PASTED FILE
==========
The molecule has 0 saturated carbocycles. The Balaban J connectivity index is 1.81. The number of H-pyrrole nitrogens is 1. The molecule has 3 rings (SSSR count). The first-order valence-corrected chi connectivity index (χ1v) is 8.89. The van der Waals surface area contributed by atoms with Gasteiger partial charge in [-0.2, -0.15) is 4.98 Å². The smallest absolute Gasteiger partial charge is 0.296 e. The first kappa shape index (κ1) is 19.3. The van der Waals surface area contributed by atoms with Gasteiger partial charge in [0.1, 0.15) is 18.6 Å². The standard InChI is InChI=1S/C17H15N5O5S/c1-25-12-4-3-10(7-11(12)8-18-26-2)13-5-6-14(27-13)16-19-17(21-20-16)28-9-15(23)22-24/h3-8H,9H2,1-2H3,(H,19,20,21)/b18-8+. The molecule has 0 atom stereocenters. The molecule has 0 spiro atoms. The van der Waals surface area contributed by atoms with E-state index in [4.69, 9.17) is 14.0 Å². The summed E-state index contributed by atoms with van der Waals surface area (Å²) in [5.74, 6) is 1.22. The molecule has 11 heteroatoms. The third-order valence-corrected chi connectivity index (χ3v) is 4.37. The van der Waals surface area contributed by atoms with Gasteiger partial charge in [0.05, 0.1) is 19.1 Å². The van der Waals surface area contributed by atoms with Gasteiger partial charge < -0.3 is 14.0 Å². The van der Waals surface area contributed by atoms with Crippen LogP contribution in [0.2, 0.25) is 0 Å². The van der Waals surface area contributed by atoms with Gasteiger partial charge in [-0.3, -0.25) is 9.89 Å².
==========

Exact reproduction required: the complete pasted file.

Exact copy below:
The molecule has 0 saturated carbocycles. The Balaban J connectivity index is 1.81. The number of H-pyrrole nitrogens is 1. The molecule has 3 rings (SSSR count). The first-order valence-corrected chi connectivity index (χ1v) is 8.89. The van der Waals surface area contributed by atoms with Gasteiger partial charge in [-0.2, -0.15) is 4.98 Å². The smallest absolute Gasteiger partial charge is 0.296 e. The first kappa shape index (κ1) is 19.3. The van der Waals surface area contributed by atoms with Gasteiger partial charge in [0.1, 0.15) is 18.6 Å². The standard InChI is InChI=1S/C17H15N5O5S/c1-25-12-4-3-10(7-11(12)8-18-26-2)13-5-6-14(27-13)16-19-17(21-20-16)28-9-15(23)22-24/h3-8H,9H2,1-2H3,(H,19,20,21)/b18-8+. The molecule has 0 atom stereocenters. The molecule has 0 spiro atoms. The van der Waals surface area contributed by atoms with E-state index in [4.69, 9.17) is 14.0 Å². The summed E-state index contributed by atoms with van der Waals surface area (Å²) in [5.74, 6) is 1.22. The molecule has 11 heteroatoms. The third-order valence-corrected chi connectivity index (χ3v) is 4.37. The van der Waals surface area contributed by atoms with Gasteiger partial charge in [0.05, 0.1) is 19.1 Å². The van der Waals surface area contributed by atoms with Gasteiger partial charge < -0.3 is 14.0 Å². The van der Waals surface area contributed by atoms with Crippen LogP contribution in [0.2, 0.25) is 0 Å². The van der Waals surface area contributed by atoms with Gasteiger partial charge in [-0.3, -0.25) is 9.89 Å².